The Jewish leaders of the time understood this very clearly. When Queen Esther told Mordechai that she would go into the king and plead on behalf of her people (risking her life in doing so), she gave him a list of things that must be done to help her succeed. We will focus now on the first, and perhaps most important words of her request. She said to him, “Go gather all the Jews, and fast on my behalf… “ (Ibid. 4:16) The great Esther understood that the only way to combat a decree that was ignited because the people were scattered would be to gather the people together, to encourage Jewish unity, to fuse the people together, to become united. The Jews are one big family, and when together an unbeatable nation.
Herein is the secret to the holiday of Purim. It is a holiday on which we should focus on our interpersonal relationships with other Jews and see how we can strengthen them. It is for this reason that every single mitzvah associated with this holiday incorporates being involved with other people. This presents us with almost limitless opportunities to work on our unity. We can go hear the Megillah in the synagogue we normally stay away from, or give Mishloach Manot to the person down the block who we have completely ignored for the last two years. We can invite that family “we used to be really close with until someone said something silly by mistake” to our Purim feast. We can even use the holiday cheer and good spirit to apologize to someone and ask forgiveness for some wrongdoing that has strained the relationship.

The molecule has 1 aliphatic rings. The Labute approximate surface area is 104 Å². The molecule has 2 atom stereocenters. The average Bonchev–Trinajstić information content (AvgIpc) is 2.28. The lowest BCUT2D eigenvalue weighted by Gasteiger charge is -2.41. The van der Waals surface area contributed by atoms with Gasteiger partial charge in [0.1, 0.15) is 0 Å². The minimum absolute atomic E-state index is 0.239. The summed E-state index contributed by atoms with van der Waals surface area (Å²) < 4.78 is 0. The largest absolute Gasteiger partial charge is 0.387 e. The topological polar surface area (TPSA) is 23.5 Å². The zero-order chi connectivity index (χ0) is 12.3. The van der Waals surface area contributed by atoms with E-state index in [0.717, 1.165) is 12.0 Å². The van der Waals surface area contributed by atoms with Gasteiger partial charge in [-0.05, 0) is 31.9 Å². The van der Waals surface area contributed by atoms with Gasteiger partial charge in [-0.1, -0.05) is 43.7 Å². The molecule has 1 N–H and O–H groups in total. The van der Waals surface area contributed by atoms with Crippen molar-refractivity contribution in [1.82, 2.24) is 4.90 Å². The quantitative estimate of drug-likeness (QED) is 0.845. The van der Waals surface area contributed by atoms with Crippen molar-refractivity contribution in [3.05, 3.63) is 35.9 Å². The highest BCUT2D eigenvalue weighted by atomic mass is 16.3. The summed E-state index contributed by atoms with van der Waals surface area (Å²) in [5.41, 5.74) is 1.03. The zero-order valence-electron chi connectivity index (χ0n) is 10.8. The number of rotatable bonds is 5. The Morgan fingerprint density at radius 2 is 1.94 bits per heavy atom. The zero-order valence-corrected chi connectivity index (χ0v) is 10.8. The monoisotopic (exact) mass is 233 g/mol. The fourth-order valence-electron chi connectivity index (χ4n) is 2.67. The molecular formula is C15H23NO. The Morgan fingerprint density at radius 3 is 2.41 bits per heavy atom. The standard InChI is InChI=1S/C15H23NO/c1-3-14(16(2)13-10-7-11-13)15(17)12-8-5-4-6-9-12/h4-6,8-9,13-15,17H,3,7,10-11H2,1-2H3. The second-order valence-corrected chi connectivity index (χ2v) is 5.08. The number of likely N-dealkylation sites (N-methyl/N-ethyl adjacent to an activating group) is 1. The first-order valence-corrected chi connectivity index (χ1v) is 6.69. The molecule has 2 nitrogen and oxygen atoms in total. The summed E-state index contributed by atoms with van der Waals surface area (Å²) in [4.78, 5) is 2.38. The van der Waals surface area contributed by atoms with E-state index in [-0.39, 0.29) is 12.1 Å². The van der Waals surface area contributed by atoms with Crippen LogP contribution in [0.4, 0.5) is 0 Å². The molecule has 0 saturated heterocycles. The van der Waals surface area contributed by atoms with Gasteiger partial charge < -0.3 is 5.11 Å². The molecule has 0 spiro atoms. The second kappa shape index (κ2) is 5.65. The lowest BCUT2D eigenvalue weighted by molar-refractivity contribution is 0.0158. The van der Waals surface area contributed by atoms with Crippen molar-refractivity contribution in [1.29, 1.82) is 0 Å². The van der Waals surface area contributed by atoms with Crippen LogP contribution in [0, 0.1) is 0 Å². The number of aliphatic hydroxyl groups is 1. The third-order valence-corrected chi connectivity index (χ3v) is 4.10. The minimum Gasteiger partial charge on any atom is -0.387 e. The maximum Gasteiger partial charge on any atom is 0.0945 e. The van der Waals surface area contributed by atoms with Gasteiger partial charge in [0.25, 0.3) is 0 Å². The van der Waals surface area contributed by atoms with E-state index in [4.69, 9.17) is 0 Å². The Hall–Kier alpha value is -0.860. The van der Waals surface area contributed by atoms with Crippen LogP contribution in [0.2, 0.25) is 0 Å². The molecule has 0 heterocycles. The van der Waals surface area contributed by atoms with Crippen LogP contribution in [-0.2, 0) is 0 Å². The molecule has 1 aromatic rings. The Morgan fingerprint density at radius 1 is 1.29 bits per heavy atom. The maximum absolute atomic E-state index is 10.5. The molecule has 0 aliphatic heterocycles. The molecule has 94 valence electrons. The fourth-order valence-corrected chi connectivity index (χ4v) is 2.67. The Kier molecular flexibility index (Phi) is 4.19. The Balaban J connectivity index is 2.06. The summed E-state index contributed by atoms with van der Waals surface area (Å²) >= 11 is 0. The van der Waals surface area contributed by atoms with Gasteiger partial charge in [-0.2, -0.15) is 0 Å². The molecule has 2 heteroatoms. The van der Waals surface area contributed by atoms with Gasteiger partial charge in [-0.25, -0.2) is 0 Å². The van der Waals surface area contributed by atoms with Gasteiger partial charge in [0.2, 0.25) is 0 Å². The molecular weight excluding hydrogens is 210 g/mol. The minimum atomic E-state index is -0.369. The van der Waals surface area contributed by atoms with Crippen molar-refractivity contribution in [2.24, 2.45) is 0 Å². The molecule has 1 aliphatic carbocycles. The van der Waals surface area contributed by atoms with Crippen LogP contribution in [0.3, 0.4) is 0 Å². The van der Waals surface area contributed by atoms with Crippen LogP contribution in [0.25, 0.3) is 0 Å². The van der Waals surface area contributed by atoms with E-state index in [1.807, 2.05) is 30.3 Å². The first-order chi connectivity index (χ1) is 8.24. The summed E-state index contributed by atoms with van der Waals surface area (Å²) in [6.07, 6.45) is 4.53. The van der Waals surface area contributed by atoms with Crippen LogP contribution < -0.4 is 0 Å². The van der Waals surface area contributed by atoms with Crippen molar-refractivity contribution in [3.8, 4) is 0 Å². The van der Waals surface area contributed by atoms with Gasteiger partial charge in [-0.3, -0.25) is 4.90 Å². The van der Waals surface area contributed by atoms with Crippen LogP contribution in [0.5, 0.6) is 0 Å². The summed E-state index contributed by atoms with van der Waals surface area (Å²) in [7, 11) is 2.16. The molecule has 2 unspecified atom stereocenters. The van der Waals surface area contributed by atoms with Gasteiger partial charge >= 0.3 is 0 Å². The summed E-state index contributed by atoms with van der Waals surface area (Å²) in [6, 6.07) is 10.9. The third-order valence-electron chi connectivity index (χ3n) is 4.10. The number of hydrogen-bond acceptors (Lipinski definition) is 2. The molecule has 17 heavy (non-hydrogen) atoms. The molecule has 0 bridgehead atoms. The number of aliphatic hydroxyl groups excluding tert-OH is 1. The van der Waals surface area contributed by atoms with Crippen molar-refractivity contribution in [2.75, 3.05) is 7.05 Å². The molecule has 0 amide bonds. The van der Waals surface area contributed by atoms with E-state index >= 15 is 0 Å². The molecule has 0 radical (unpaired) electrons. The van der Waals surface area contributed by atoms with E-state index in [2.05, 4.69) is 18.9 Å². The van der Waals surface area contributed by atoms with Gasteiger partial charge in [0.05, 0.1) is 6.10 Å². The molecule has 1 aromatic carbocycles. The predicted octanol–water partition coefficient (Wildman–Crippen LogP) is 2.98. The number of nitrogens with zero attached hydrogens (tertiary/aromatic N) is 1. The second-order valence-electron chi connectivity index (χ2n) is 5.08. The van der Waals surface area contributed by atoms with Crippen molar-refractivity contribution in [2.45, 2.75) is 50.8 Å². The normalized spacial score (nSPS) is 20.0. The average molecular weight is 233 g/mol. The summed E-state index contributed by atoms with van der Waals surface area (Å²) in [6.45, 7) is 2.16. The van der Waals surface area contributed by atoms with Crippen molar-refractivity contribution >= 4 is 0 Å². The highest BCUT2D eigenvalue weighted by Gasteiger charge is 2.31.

So this year let’s commit to make our Purim more than simply a fun holiday. Instead, let us make sure that we repair at least one relationship, bring just a little more unity to our people, and in that merit, may G-d finally give the decree “Go gather all the Jews…!”
Leiby Burnham, LMSW, is a rabbi, psychotherapist, and writer. He lives in Detroit with his wife, an ICU nurse, who is on strict orders to “leave her patients at work” and their two daughters, Orah and Shifra. Rabbi Burnham works for the Jean and Theodore Weiss Partners in Torah program of Yeshiva Beth Yehudah, where he does community outreach, and runs a Jewish educational programs at University of Michigan, Wayne State, and Oakland University. He taught learning-disabled high school students for eight years in NYC, while receiving Rabbinical training at Shor Yoshuv Institute, and obtaining his Masters in Social Work from Yeshiva University.
The words of this author reflect his/her own opinions and do not necessarily represent the official position of the Orthodox Union.